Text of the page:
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Obama appointees to Border Patrol: Cool it on defending yourselves

President Barack Obama's appointees at the Department of Homeland Security (DHS) Customs and Border Protection (CBP) directorate on Friday sent a memorandum to Border Patrol agents instructing them to exercise restraint when illegal aliens on either side of the United States-Mexican border are throwing rocks or debris at Border agents or are escaping in getaway cars, according to an intradepartmental memorandum.

Chief Fisher angered many Border Patrol agents with a memorandum about use of force to protect themselves.

"I want to commend Chief Michael Fisher on his directive on the use of safe tactics and techniques released today, which provides further guidance to the Border Patrol workforce to lessen the likelihood of deadly force situations as we meet our dual goals of ensuring the safety and security of our dedicated agents as well as the public that they serve. I also support and commend his commitment to continue to assess the need for operational adjustments, dictated by situations in the field," said Secretary of Homeland Security Jeh Johnson.

In his memo to his subordinates, Chief Fisher stated that his agents should take cover when confronted by

people throwing rocks or other projectiles at them. He also said in the memo that Border Patrol agents should not shoot at fleeing cars or trucks and he reminded them of the departmental policy prohibiting agents from placing themselves in front of speeding vehicles and shooting at them.

"Agents have been assaulted with rocks 1,713 times since 2010 and have responded with deadly force 43 times, resulting in 10 deaths," Fisher stated in his four-page memorandum.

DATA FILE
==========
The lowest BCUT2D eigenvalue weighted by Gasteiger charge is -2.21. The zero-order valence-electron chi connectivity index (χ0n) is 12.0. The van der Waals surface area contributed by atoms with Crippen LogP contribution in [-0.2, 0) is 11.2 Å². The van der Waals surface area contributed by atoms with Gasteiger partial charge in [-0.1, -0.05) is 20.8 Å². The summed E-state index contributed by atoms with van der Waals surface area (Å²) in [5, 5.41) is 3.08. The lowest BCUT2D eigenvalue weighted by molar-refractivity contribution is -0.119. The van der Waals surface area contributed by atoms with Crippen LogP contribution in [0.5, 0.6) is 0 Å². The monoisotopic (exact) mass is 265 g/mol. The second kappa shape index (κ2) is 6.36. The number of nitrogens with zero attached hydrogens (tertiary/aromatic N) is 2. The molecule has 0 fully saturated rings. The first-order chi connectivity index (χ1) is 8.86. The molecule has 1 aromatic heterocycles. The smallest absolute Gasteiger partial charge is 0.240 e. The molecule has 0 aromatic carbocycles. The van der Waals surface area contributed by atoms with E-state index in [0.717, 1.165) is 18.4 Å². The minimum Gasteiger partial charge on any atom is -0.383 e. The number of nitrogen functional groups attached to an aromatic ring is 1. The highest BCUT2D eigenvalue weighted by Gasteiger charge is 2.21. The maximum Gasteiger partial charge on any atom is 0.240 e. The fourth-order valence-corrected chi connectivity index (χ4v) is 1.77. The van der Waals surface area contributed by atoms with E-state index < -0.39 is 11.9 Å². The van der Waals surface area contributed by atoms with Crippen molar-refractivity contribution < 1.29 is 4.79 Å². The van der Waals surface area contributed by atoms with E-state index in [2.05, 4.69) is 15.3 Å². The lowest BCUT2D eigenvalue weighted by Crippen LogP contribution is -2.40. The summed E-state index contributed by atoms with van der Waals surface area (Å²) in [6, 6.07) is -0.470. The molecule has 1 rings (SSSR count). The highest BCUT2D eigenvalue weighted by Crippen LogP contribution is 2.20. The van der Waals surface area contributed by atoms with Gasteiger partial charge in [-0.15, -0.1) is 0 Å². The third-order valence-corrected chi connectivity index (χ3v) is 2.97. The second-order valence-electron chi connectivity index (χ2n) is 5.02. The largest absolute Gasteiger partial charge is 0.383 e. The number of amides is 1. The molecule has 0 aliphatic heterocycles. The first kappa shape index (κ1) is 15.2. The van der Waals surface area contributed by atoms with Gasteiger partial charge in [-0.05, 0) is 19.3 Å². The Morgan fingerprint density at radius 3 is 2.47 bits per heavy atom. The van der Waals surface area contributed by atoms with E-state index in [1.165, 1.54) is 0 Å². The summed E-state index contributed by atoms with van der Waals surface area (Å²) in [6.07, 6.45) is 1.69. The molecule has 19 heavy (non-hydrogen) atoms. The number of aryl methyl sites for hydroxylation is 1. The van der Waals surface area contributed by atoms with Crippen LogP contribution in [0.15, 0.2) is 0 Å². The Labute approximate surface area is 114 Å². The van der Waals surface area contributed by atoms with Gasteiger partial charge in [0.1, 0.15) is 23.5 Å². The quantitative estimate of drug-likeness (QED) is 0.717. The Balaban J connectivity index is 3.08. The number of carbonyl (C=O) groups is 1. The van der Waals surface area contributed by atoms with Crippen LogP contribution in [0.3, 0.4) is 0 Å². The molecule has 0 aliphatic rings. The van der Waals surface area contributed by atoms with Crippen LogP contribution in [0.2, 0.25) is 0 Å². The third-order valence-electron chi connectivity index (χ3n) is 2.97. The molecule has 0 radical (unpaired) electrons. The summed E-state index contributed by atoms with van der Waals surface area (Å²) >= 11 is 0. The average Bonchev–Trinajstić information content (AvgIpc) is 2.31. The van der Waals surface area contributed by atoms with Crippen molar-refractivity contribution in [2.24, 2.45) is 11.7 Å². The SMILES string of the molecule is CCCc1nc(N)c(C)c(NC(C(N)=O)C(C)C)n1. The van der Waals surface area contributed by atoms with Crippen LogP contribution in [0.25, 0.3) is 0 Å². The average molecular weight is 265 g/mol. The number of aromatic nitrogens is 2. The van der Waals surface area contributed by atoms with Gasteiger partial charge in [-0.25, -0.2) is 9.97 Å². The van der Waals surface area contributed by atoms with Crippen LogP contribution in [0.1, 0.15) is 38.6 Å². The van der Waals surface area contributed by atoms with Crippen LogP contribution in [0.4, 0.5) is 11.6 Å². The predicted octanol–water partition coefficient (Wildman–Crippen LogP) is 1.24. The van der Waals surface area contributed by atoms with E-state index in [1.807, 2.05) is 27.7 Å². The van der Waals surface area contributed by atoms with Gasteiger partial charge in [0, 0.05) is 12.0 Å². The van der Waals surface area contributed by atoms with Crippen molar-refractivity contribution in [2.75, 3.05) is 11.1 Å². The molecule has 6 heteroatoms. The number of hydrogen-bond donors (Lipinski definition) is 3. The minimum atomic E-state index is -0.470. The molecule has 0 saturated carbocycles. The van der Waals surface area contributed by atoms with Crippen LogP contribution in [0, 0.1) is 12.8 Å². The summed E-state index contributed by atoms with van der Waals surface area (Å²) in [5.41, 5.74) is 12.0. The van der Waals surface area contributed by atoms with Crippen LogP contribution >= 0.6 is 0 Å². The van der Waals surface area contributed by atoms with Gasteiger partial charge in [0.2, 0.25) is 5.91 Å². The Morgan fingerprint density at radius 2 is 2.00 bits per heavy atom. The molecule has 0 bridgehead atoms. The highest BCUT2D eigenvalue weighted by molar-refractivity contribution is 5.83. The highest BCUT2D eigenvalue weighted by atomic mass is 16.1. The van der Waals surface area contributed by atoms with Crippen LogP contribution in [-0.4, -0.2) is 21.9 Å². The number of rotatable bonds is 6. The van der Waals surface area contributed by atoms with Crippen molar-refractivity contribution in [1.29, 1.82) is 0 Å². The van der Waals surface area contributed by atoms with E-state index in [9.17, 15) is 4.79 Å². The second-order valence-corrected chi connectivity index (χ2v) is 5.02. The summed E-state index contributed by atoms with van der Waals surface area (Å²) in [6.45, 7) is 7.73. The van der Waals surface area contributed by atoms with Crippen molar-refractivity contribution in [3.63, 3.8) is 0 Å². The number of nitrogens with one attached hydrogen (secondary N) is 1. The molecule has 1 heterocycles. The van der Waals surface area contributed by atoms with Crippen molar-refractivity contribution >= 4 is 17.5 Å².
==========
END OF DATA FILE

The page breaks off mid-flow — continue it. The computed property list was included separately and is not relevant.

The memo was written and promulgated to all of the more than 21,000 Border Patrol personnel, especially those who are patrolling rural areas such as the desert in Arizona where single-officer vehicle patrols are common and backup assistance difficult.

The memorandum and subsequent re-issuing of the Border Patrol's use of deadly physical force policy are the result of complaints made against the department's agents by so-called civil-liberties and human-rights organizations. For example, the director of the Border Network for Human Rights, Fernando Garcia, has been contacting liberal-left members of congress who are sympathetic to the "plight" of illegal aliens.

“There has always been a rush to blame Border Patrol agents for rock assaults that end in the suspect being shot and killed. These suspects chose to be criminals and to assault Border Patrol agents and they are to blame. If you don’t throw rocks at Border Patrol agents, you won’t be shot,” said Shawn Moran, Vice President of the National Border Patrol Council (NBPC) in response to the Police Executive Research Forum (PERF) study upon which the new use-of-force memorandum is based.

Newly appointed recruits are being instructed at the federal law enforcement academy on how to control confrontations, while veteran agents will receive training annually, according to the CBP.

The secretary of homeland security, Jeh Johnson, also released redacted versions of the use-of-force policies that apply to all of his department and specialized policies for two of its agencies, Customs and Border Protection and Immigration and Customs Enforcement.

"The NBPC will never stop fighting for the ability of Border Patrol agents to defend themselves against all types of assaults," said Moran, a life-long law enforcement officer.

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